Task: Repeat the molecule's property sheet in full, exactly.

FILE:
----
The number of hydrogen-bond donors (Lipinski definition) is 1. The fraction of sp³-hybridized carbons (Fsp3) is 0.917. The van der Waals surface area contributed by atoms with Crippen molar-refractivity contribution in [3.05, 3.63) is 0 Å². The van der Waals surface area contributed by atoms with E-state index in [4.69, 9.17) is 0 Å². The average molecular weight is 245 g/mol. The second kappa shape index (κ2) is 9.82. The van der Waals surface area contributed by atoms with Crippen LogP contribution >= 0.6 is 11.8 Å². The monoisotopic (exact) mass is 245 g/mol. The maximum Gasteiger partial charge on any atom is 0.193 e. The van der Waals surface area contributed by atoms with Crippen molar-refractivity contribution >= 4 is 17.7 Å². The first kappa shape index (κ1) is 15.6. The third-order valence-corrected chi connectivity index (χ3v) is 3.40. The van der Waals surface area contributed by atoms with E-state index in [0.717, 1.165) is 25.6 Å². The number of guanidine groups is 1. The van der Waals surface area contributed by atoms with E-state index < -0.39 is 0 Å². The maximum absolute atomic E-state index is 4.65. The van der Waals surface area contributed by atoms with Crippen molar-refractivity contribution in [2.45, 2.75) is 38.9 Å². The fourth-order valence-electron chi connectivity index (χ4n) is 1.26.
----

The number of hydrogen-bond donors (Lipinski definition) is 1. The fraction of sp³-hybridized carbons (Fsp3) is 0.917. The van der Waals surface area contributed by atoms with Crippen molar-refractivity contribution in [3.05, 3.63) is 0 Å². The van der Waals surface area contributed by atoms with E-state index in [4.69, 9.17) is 0 Å². The average molecular weight is 245 g/mol. The second kappa shape index (κ2) is 9.82. The van der Waals surface area contributed by atoms with Crippen LogP contribution >= 0.6 is 11.8 Å². The monoisotopic (exact) mass is 245 g/mol. The maximum Gasteiger partial charge on any atom is 0.193 e. The van der Waals surface area contributed by atoms with Crippen molar-refractivity contribution >= 4 is 17.7 Å². The first kappa shape index (κ1) is 15.6. The third-order valence-corrected chi connectivity index (χ3v) is 3.40. The van der Waals surface area contributed by atoms with E-state index in [0.717, 1.165) is 25.6 Å². The number of guanidine groups is 1. The van der Waals surface area contributed by atoms with E-state index < -0.39 is 0 Å². The maximum absolute atomic E-state index is 4.65. The van der Waals surface area contributed by atoms with Crippen molar-refractivity contribution in [2.45, 2.75) is 38.9 Å². The fourth-order valence-electron chi connectivity index (χ4n) is 1.26.